By Mark Wright, OD, FCOVD,
and Carole Burns, OD, FCOVD
Dec. 13, 2017
If you don’t give end-of-year bonuses to your employees you’re in good company. Some 53 percent of employees said they do not anticipate getting a bonus—even though 84 percent of the employers said they plan on giving year-end bonuses, according to Pop-Up Poll results from Women in Optometry. Click HERE to read the full results.
End-of-year bonuses typically fall into one of two categories: discretionary or performance. Discretionary bonuses are often given to make up for lower pay throughout the rest of the year, to make employees feel better, or to make the employers feel better. Performance bonuses fall into two categories: (1) individual performance and (2) group performance. Individual performance is based on how well the individual person performed based on goals set for a time period (e.g., a year). Group goals are based on how well the entire business did over a time period.
Why do we believe that bonuses work?
Our belief in bonuses working to motivate our staff and doctors came from the school of psychology called behaviorism pioneered by John Watson and B.F. Skinner. Watson presented that all human behavior is the result of external conditioning – that individuals subjected to stimuli will associate the stimuli with the associated responses creating normalized behaviors. Skinner added the concepts of “classical conditioning” and “operant conditioning” – that all human behavior is a response to a reward or punishment. (Classical conditioning involves making an association between an involuntary response and a stimulus, while operant conditioning is about making an association between a voluntary behavior and a consequence. )
From Watson and Skinner’s perspective, bonuses are external stimuli which encourage increased productivity which, when repeated, create normalized behaviors through operant conditioning.
But do bonuses work?
Dan Pink in his YouTube presentationiii, “The surprising truth about what motivates us,” describes when bonuses work and when they do not. He even presents the idea that bonuses – when not properly used – can have a negative impact on work performance. He tells us to use bonuses for repetitive behaviors, but not for creative endeavors.
There are three areas where bonuses can go wrong: (1) bonuses can lead to workers taking short cuts and acting unethically, (2) bonuses can reduce intrinsic motivation, and (3) bonuses can lead to envy between employees, which may lead to bad attitudes and even high employee turnover. Let’s explore each of these.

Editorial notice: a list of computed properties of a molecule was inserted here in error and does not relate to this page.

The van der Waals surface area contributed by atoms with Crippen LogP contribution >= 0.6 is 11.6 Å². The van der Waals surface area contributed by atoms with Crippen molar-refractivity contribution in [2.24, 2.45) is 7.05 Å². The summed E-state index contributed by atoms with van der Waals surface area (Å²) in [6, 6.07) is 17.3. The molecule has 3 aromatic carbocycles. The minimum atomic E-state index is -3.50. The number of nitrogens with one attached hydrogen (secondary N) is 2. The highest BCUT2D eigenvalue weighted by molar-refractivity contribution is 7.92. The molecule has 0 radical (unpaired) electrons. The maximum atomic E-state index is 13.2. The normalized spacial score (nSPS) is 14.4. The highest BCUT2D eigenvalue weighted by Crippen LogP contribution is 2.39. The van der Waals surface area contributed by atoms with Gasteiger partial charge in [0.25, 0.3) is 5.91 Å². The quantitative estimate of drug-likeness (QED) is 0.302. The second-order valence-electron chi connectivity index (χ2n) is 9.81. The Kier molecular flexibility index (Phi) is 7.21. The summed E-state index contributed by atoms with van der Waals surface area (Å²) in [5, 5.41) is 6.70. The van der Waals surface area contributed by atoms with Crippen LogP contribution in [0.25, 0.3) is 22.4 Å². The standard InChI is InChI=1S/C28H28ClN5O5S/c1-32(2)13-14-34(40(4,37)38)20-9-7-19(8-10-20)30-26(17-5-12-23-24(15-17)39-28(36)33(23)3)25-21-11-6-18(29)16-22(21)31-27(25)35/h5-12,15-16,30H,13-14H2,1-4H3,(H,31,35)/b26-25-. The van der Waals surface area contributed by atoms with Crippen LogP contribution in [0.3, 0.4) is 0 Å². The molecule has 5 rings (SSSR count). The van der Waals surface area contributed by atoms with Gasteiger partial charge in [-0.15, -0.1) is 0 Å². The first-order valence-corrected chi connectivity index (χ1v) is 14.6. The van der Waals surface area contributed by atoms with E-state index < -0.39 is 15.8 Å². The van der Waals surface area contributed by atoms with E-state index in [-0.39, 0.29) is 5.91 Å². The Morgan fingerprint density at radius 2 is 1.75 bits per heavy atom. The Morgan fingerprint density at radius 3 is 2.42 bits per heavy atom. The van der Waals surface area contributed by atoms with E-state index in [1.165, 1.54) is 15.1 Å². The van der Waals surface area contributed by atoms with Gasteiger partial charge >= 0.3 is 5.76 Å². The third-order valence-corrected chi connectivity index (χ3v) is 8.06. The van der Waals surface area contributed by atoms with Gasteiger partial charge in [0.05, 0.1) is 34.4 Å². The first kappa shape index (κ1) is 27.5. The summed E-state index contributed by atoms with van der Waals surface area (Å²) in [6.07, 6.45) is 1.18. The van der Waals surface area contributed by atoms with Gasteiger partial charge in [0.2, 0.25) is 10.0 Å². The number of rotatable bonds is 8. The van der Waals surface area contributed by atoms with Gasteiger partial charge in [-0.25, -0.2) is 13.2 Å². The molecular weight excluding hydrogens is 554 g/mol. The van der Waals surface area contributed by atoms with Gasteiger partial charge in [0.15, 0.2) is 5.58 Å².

Bonuses can cause short cuts and unethical behavior
General Mills had a problem with insect parts in their Green Giant frozen peas. General Mills decided to give bonuses to employees who found insect parts in their Green Giant frozen peas. This worked until workers began bringing insect parts from home to “find” in the frozen peas. This is clearly unethical behavior, but was justified by the workers because they wanted the bonus.
Bonuses can reduce intrinsic motivation
Intrinsic motivation is doing something because you want to do it. Extrinsic motivation is doing something because someone else is persuading you to do it. Most of us perform best at tasks we want to do, which is driven by intrinsic motivation. Herzberg’s Two Factor Theory presented the idea that extrinsic factors have a limited capacity to motivate and a high capacity to demotivate you (left side of the graph below) while intrinsic factors have a high capacity to positively motive you (right side of the graph below)iv.
We learn from Herzberg that job satisfaction and job dissatisfaction are not opposites of each other. The opposite of Satisfaction is No Satisfaction, and the opposite of Dissatisfaction is No Dissatisfaction. Fixing the problem of dissatisfaction in your workplace does not create satisfaction, it only creates no dissatisfaction. If you create a healthy work environment without any of the satisfaction factors shown in the chart above, your staff will not be satisfied.
Bonuses can cause envy
Bonuses can increase pay disparity, which can cause envy between employees, especially if favoritism is perceived. Your reward structure must have a transparent framework that everyone understands. Without this transparency, the perception of favoritism can negatively impact your culture and eventually your bottom line. At its extreme, favoritism can lead to lawsuits. Favoritism, and the perception of favoritism, is never good.
So, what is our action plan for today?
If you are giving a discretionary bonus, then give it with a happy heart.
If you are giving a performance bonus, then review your incentive plan to make sure it has the following components:
1) Use the Dan Pink information to make sure your incentive program is properly structured.
2) Make sure your bonus system is not …
a) … leading your staff to take short cuts and act unethically.
b) … reducing intrinsic motivation.
c) … leading to envy between employees.
3) Make sure you actively include Herzberg’s satisfaction factors in your workplace.